I’ll make a couple of big assumptions here:
- You’re interested in both visual design and product thinking
- You aren’t currently a designer of some other kind (communication designer, industrial designer…)
- You want to work in tech
I have to respectfully disagree with Tyler here. Taste can definitely be learned, so don’t let that stop you. I’ll spare you the proof, but let’s just say that before design school I was a rampant Papyrus user. That’s the infamousif you’re truly n00b 🙂 The way I learned beauty was to go into sensory starvation.
Beauty is effortless and efficient. It’s the difference between a ballet dancer and that dude or gal who’s trying too hard on the dance floor. No matter how hard something is in reality, it has to look easy.
But designed beauty is not merely beautiful. It serves a purpose. You are creating contrast and hierarchy. You are leading someone’s eye. Beauty can make someone spot your poster. Hierarchy makes them read a headline and then see the date and details.
So start with the basics. We had a saying in school, “simple things done well”. It’s way harder to make something beautiful with only a few elements. There’s not much to look at, so you notice all the mistakes. Make yourself conscious of details. Pay attention! Part of being a good visual designer is being able to see tiny annoying nits that are a pixel off. Why? Those tiny bits of friction add up over time and make your design look sloppy and badly considered.
Exercises to try:
- Try designing posters with only black and white, one typeface, and one size. Can you make hierarchy with just spacing? Just indentations? Then try adding one more element, like color or another size. You’ll see it suddenly becomes much more fun, and that you need very little to make a good hierarchy.
- Print out classic typefaces and trace them with a compass and ruler to learn their geometry.
All design that is beautiful has scaffolding of some kind. We crave order. It makes apps and interactions easy to understand, books feel like stories and movies feel cohesive. Most designs are built on grids of some kind, and most apps have very orderly grids. While grids are a topic for an entire post of their own, most site are built on very simple, squared off grids.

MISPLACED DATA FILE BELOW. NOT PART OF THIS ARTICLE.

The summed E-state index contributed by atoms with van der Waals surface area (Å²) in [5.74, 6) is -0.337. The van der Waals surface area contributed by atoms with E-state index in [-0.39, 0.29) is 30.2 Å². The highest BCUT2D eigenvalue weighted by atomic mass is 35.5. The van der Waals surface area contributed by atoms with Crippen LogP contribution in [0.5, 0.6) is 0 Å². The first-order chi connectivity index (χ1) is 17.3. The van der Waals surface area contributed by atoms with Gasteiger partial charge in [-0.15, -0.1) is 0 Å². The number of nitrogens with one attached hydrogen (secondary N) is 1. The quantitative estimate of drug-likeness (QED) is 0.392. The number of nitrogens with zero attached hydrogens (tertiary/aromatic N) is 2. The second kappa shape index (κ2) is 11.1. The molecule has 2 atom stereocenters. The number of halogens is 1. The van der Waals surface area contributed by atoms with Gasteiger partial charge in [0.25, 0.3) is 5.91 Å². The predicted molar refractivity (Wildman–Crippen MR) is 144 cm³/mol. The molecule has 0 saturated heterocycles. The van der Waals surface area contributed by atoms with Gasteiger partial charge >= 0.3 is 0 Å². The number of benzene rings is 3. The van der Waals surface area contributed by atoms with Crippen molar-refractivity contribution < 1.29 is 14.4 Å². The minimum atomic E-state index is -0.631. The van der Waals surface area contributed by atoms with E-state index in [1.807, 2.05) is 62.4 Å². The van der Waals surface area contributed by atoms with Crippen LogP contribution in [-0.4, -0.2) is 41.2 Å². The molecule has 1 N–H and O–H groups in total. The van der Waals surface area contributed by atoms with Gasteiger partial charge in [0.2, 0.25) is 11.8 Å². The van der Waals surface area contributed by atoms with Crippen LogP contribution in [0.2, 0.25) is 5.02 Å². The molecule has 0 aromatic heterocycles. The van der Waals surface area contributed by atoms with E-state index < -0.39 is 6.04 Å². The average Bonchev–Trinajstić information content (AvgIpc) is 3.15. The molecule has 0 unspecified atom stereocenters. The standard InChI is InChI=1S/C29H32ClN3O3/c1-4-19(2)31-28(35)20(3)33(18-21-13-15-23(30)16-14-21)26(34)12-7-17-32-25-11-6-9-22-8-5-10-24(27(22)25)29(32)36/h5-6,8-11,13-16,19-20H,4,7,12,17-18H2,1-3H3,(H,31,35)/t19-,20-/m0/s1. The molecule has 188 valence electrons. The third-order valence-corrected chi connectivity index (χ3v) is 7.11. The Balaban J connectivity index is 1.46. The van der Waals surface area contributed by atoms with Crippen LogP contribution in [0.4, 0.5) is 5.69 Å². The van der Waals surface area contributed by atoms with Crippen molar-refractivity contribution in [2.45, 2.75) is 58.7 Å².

Exercises to try:
- Trace the edges of newspapers, sites, apps you like and reverse engineer their grid systems. Try designing another view or page in their exact style.
- Try designing two posters on a very simple 5×5 grid
If you want to be a well-rounded product designer, this is where the juicy stuff is. To me, this is the hardest part to hone because you can be a tolerably good visual designer if you keep it simple and are ruthlessly scientific. The stereotypical emotional crying-as-the-rain-falls thing that creative people are laughed at for really comes into play here.
Recognizing problems requires a bit more humanity, and the study of people. It requires great empathy for other humans. Simplicity is knowing when not to even put down the pixels. In this case, all these other weather apps glorify metrics and have cute illustrations, but a push notification when you’re running out the door is really the most useful out of all of them. It examines why we check the weather in the first place and goes all teeth towards that problem.
This is where design gets really difficult. It’s really hard to find the right problem, and to solve it in a new and clever way. It’s hard to understand entrenched and lingo-filled fields to get to what’s actually going on.
Take medicine for example. Super important, literally saving lives. The knowledge takes years to learn and it’s super hard to change things, with all the regulations and risk.
There are a lot of wicked problems in the world. Hunger, city planning, pollution. There are also many local problems. Transportation, finding fun things to do on the weekends.
- Write down three things that bothered you today. “I couldn’t catch a taxi and had to walk home.” Think of at least 20 ways to solve those problems. Don’t limit yourself to an app or piece of media. What if the dispatchers knew the closing times of all bars and drivers were sent to those areas? What if you could hail a car from an app? Maybe we’d call it Uber 😉
- Pay attention to when your friends complain about their problems. Or, more notably, when people who exist out of our bubble complain about their problems. You could be unlocking a very special opportunity!